We are excited to announce that nine pieces of the French porcelain tea service originally owned by Ruggles and Olive Morse have just been generously donated by a descendant of Ruggles’s nephew. Last fall, Robert H.L. Lipsky, Ph.D. gave Victoria Mansion a number of wonderful Morse objects, including thirteen pieces from the red service. He subsequently found these additional pieces and shipped them to the Mansion this past week. We are very grateful for this remarkable donation, which Dr. Lipsky makes in memory of his mother, Jean L. Lothrop Lipsky.

Dr. Lipsky’s great-grandfather, Elias Lane Lothrop, was the nephew of Ruggles Morse– the son of Ruggles’s sister Caroline and her husband, Davis Francis Lothrop. After Ruggles died, Olive Morse apparently took this tea service with her and distributed it among various nephews and nieces. All sixty-seven pieces the Mansion now owns were donated by members of the Lothrop family.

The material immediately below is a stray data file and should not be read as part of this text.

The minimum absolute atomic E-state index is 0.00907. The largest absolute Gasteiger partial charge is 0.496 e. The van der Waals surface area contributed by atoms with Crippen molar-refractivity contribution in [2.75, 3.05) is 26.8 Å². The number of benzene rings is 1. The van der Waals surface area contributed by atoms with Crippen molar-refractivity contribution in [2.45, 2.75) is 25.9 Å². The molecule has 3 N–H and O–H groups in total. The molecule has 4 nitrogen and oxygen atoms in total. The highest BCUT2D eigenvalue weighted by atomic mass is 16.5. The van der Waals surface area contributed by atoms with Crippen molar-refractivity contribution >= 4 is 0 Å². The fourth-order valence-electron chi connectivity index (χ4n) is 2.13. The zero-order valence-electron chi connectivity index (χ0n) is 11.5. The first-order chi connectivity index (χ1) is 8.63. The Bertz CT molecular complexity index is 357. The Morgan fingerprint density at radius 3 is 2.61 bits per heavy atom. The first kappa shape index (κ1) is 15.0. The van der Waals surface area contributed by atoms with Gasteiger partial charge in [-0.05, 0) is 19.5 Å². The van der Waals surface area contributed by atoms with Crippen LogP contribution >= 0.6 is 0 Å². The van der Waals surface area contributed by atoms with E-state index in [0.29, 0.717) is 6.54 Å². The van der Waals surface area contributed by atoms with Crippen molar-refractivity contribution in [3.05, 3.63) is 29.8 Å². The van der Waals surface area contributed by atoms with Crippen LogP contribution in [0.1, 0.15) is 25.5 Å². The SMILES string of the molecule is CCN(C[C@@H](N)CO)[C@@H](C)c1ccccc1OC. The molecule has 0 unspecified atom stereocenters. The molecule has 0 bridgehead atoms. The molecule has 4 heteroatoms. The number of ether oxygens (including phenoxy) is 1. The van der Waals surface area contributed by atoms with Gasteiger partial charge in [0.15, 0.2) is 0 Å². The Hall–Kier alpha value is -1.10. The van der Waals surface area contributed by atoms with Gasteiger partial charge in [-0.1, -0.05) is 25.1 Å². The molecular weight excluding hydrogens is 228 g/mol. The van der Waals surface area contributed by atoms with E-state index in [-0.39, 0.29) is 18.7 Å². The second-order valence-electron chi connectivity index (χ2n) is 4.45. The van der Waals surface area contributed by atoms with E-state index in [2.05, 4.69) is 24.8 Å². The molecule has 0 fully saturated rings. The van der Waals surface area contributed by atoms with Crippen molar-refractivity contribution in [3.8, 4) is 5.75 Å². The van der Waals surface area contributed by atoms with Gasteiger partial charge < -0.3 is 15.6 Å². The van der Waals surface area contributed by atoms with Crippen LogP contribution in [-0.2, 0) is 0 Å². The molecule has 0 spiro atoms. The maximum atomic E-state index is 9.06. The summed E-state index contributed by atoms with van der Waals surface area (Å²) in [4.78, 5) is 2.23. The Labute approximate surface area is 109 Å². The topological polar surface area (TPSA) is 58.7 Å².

The delicate painted rose decoration of the service matches that of the dinner service, but the border of the tea service is a rich maroon-red while the dinner service has an apple-green border. The set was originally for twenty-four, and comprises teacups and saucers, serving platters and plates, butter dishes, sauce dishes for jam, sauce, or honey, and seven-inch tea plates for such fare as scones, toast, and finger sandwiches. This summer, Curator Arlene Palmer Schwind has set the dining table with the red porcelain service, pairing it with the Libby family’s silver-plate tea service of 1871 that is displayed upon the Morses’ Sheffield silver plate tray.

Returned red porcelain completes the table setting in the Dining Room